Over the last two days, U.S. television broadcasters met with the International Olympic Committee in Switzerland to bid for exclusive rights to broadcast the 2014 and 2016 Olympic Games. NBCUniversal (NYSE:GE) has won the rights to 8 of the past 10 Olympics, and has broadcast every Summer Games since 1988 and every Winter Games since 2002, but that wasn’t discouraging any competition. In the era of Netflix (NASDAQ:NFLX), iTunes (NASDAQ:AAPL), and hundreds of different stations to choose from, viewership is spread out across many different sources and channels, but the Olympics maintain a draw for which there is no substitute, bringing in millions of viewers for whatever station is lucky enough to get broadcast rights.
Media companies pitched ideas for the broadcast to the IOC, whose decision was to be based both on marketing strategies and coverage as well as price. NBCUniversal, for example, emphasized their devotion to storytelling, which they say helps bring in female viewers. Comcast Corp. (NASDAQ:CMCSA) became a majority owner of NBCUniversal earlier this year, and NBC used that to their advantage, presenting Comcast’s slew of cable channels and video-on-demand as means of increasing coverage of the games.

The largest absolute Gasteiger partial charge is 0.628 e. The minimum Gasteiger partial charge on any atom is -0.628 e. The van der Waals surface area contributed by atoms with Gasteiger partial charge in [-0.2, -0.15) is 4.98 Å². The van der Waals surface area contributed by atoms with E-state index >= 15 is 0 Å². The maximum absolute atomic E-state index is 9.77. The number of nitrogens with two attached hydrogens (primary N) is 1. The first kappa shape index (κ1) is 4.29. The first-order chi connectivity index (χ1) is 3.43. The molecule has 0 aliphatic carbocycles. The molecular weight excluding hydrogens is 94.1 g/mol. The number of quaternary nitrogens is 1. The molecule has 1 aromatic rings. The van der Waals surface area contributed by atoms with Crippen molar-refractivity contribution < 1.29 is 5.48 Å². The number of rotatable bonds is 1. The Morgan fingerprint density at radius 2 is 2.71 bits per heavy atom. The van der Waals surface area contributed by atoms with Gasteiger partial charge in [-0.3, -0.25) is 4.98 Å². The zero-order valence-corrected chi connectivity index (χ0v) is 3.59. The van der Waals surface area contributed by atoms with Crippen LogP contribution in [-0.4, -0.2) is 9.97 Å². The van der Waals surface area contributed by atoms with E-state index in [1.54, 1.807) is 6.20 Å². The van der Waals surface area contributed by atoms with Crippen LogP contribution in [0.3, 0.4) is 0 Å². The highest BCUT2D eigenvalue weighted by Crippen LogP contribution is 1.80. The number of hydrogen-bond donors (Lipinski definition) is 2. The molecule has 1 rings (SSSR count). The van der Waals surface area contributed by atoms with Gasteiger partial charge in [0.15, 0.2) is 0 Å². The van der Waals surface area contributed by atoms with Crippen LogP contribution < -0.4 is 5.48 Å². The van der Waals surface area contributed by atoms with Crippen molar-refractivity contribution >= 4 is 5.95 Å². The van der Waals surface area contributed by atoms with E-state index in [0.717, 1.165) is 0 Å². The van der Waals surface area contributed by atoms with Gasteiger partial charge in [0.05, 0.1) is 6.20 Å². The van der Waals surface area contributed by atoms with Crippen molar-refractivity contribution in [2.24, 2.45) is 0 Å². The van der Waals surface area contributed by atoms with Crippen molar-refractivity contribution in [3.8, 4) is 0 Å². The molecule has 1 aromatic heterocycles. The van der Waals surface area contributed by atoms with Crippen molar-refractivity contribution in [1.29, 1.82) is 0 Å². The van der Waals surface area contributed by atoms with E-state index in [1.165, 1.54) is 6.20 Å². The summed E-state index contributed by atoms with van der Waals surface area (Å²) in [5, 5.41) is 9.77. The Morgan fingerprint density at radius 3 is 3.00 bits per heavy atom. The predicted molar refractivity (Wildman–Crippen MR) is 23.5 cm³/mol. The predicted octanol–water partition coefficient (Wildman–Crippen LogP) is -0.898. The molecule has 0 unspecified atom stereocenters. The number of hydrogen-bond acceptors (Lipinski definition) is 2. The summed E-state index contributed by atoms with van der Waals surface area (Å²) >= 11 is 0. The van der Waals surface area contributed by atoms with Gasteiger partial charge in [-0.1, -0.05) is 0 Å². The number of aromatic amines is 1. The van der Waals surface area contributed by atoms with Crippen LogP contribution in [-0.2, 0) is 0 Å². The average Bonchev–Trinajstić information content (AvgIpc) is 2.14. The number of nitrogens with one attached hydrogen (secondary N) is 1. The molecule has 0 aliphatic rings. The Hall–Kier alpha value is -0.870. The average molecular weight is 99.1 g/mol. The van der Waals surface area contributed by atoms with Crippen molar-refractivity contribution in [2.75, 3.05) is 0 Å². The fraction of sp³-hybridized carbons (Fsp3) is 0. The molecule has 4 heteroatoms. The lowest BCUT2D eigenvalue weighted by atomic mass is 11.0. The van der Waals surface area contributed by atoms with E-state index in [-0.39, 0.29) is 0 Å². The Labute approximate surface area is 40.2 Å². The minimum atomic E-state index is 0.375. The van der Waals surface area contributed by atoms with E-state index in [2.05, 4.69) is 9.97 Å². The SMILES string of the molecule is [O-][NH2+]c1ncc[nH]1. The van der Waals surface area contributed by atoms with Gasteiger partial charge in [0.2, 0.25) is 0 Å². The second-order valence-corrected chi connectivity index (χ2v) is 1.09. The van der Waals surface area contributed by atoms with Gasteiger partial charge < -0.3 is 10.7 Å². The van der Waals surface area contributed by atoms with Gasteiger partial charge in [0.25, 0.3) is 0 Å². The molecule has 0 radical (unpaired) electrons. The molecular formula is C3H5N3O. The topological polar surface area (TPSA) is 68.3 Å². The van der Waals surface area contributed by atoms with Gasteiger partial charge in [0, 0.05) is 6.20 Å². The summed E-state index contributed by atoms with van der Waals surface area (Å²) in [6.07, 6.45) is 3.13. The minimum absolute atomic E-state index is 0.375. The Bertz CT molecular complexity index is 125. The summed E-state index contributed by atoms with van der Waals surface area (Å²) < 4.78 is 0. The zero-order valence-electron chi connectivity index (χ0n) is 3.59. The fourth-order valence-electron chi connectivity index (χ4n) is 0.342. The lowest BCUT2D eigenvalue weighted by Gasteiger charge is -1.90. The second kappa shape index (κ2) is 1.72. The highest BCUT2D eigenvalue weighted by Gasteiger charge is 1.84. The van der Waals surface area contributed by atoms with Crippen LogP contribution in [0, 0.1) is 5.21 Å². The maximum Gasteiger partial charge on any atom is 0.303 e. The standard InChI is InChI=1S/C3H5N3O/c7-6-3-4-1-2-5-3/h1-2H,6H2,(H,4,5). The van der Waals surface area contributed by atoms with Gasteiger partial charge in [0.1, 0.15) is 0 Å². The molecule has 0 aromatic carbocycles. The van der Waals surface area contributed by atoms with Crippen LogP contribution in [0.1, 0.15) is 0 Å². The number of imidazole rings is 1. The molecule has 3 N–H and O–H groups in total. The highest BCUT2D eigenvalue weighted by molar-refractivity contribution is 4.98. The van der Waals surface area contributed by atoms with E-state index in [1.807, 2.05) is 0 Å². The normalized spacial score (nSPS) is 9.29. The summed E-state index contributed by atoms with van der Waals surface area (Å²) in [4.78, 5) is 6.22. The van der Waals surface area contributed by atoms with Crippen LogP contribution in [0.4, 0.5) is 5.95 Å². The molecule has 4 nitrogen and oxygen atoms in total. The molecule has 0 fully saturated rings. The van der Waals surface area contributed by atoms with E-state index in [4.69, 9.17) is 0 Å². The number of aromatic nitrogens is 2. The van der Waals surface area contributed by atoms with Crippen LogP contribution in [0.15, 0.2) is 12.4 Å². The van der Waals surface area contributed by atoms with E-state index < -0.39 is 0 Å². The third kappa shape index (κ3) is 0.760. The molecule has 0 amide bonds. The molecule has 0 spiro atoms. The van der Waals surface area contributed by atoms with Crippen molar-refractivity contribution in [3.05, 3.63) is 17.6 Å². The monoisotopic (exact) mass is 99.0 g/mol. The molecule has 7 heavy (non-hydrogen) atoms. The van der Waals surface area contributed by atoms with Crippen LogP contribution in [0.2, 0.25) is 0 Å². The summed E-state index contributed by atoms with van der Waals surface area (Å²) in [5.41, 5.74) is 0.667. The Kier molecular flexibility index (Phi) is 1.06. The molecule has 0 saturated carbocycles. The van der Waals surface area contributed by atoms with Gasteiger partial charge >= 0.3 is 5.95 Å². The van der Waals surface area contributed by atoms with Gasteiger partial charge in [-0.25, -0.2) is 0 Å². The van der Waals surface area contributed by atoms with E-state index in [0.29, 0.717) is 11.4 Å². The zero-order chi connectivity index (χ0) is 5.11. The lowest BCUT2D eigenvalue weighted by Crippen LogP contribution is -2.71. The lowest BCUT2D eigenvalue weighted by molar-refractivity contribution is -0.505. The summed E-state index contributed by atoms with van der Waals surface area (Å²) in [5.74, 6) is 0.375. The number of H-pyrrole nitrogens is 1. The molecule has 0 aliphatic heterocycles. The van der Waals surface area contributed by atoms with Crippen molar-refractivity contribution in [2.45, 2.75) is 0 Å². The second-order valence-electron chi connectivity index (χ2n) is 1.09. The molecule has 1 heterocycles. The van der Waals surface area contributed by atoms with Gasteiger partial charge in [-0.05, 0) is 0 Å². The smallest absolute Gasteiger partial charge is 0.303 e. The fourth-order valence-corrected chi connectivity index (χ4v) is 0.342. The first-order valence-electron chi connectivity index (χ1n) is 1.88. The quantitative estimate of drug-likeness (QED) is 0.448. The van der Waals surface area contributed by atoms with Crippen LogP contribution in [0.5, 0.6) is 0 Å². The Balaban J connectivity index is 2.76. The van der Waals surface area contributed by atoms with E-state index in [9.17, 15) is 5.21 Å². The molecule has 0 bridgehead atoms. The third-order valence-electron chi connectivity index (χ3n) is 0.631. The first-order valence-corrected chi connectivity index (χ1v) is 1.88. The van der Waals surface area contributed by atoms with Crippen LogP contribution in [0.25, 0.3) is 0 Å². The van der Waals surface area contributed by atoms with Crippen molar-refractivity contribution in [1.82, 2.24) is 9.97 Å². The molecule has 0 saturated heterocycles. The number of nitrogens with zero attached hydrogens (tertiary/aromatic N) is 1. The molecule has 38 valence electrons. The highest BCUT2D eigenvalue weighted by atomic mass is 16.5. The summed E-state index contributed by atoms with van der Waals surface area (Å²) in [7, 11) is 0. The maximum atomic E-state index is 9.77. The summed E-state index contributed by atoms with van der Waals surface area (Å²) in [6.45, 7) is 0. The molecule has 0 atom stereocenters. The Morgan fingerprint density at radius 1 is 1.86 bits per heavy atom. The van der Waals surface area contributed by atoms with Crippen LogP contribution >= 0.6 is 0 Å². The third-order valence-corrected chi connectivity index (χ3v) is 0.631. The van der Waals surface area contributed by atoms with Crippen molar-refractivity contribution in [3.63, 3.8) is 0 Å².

ESPN (NYSE:DIS) and Fox (NASDAQ:NWSA) also made bids for the games but ultimately NBC was victor yet again. But instead of gaining rights to the 2014 and 2016 games for the $2 billion the IOC was asking, they ultimately bought rights to the next four games (after the London Summer Games in 2012, which they already have rights to) for upwards of $4 billion. They will have exclusive broadcasting rights in the U.S. to the 2014 Winter Games in Sochi, Russia, the 2016 Summer Games in Rio de Janeiro, the the 2018 and 2020 games, for which locations have yet to be chosen.